I showed you a work in progress photo of my Little Duck Socks recently. Blogged here

Little Duck Socks in progress

They are now finished with plenty of time for Christmas.

Little Duck Socks


The duck stitch pattern is from Mary Jane Mucklestone's 150 Scandinavian Knitting Designs. I did her workshop a few months ago. This is the first of lots of project ideas from the book.

Close up of Little Ducks


The rest of the sock is my design. I reversed the ducks for each sock (just for added cuteness!).

Mainly the socks were worked on 2.5mm needles - my new Nova Cubics DPNs, which I really enjoying working with. The stranded sections were done on a 3.00mm, so they didn't pinch in at that point. The change in gauge is obvious to me, especially on the toe but it does make them fit better ( I suppose I could have increased stitches instead - maybe next time).

I used a Double Estonian Cast On for the ribbing. I've been using the single Estonian Cast On for most ribbing at the moment, it makes a firm but stretchy cast on - plus it's quite decorative. I made a photo tutorial for the single Estonian Cast On here. I have plans to add an extra tutorial to this for the Double Estonian Cast On.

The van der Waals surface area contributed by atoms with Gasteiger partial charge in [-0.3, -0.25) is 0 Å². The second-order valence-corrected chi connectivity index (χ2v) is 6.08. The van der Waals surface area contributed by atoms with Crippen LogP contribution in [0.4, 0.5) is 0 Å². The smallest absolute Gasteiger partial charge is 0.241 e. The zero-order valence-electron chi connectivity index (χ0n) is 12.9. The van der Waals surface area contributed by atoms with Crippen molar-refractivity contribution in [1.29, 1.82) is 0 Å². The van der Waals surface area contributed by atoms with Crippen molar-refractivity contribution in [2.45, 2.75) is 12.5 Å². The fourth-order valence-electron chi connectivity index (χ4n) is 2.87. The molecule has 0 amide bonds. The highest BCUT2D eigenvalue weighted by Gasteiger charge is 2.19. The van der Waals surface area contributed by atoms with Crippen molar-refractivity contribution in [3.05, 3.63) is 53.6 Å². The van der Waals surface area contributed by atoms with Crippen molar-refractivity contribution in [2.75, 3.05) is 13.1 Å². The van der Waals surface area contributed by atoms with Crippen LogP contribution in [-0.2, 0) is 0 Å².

The other project swiftly on then off the needles again was Tricsi by Asa Tricosa. I used Debbie Bliss Blue Faced Leicester DK in gold. The pattern is very unusual. It's a top down cardigan. There isn't a seam at all on it, which is good. This does make it a complicated pattern though. However, it is a very detailed pattern with photos to guide you through the unusual construction. I didn't have any problems with it. The only slowing down point was Step 8, which explains all the increases up to where you separate for the sleeves. The instructions are all there but it's explained about 3 different ways including a chart. This is good and bad. The information is all there but you really do need to read through all of step 8 (as suggested) before you continue. 

Tricsi cardigan

I loved not having to pick up the neckband, it's all worked in as you go. There is a little bit of picking up but hardly any that go into double figures, so easy to work in.

I loved the fluted ribbing (it's not a standard rib but very pretty) on the back and on the sleeves.

Reverse of Tricsi cardigan

Sleeve detail on Tricsi cardigan

The cardigan is for a friend who is expecting in January but we've no idea what gender the baby is so I'm hoping this would suit either.